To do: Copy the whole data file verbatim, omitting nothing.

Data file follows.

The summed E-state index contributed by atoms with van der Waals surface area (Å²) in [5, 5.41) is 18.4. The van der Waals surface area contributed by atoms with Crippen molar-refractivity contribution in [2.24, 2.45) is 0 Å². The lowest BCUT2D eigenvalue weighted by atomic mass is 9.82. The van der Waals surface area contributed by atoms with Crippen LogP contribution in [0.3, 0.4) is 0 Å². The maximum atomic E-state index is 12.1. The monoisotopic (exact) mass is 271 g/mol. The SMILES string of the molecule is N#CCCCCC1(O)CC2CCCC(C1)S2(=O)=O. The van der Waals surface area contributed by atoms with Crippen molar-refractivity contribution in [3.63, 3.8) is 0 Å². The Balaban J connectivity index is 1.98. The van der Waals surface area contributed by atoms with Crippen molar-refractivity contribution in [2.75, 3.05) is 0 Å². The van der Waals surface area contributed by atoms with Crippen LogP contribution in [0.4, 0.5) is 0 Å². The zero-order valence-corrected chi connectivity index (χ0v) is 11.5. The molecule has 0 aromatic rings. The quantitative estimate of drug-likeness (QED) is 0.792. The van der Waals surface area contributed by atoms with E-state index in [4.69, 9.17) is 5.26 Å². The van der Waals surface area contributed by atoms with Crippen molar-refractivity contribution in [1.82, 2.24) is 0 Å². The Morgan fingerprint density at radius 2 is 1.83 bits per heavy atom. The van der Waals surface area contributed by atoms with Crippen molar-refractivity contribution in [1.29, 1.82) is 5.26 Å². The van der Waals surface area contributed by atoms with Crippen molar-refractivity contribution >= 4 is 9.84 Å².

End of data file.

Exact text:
The summed E-state index contributed by atoms with van der Waals surface area (Å²) in [5, 5.41) is 18.4. The van der Waals surface area contributed by atoms with Crippen molar-refractivity contribution in [2.24, 2.45) is 0 Å². The lowest BCUT2D eigenvalue weighted by atomic mass is 9.82. The van der Waals surface area contributed by atoms with Crippen LogP contribution in [0.3, 0.4) is 0 Å². The maximum atomic E-state index is 12.1. The monoisotopic (exact) mass is 271 g/mol. The SMILES string of the molecule is N#CCCCCC1(O)CC2CCCC(C1)S2(=O)=O. The van der Waals surface area contributed by atoms with Crippen molar-refractivity contribution in [3.63, 3.8) is 0 Å². The Balaban J connectivity index is 1.98. The van der Waals surface area contributed by atoms with Crippen molar-refractivity contribution in [2.75, 3.05) is 0 Å². The van der Waals surface area contributed by atoms with Crippen LogP contribution in [0.4, 0.5) is 0 Å². The zero-order valence-corrected chi connectivity index (χ0v) is 11.5. The molecule has 0 aromatic rings. The quantitative estimate of drug-likeness (QED) is 0.792. The van der Waals surface area contributed by atoms with E-state index in [4.69, 9.17) is 5.26 Å². The van der Waals surface area contributed by atoms with Crippen molar-refractivity contribution in [1.82, 2.24) is 0 Å². The Morgan fingerprint density at radius 2 is 1.83 bits per heavy atom. The van der Waals surface area contributed by atoms with Crippen molar-refractivity contribution in [1.29, 1.82) is 5.26 Å². The van der Waals surface area contributed by atoms with Crippen molar-refractivity contribution >= 4 is 9.84 Å².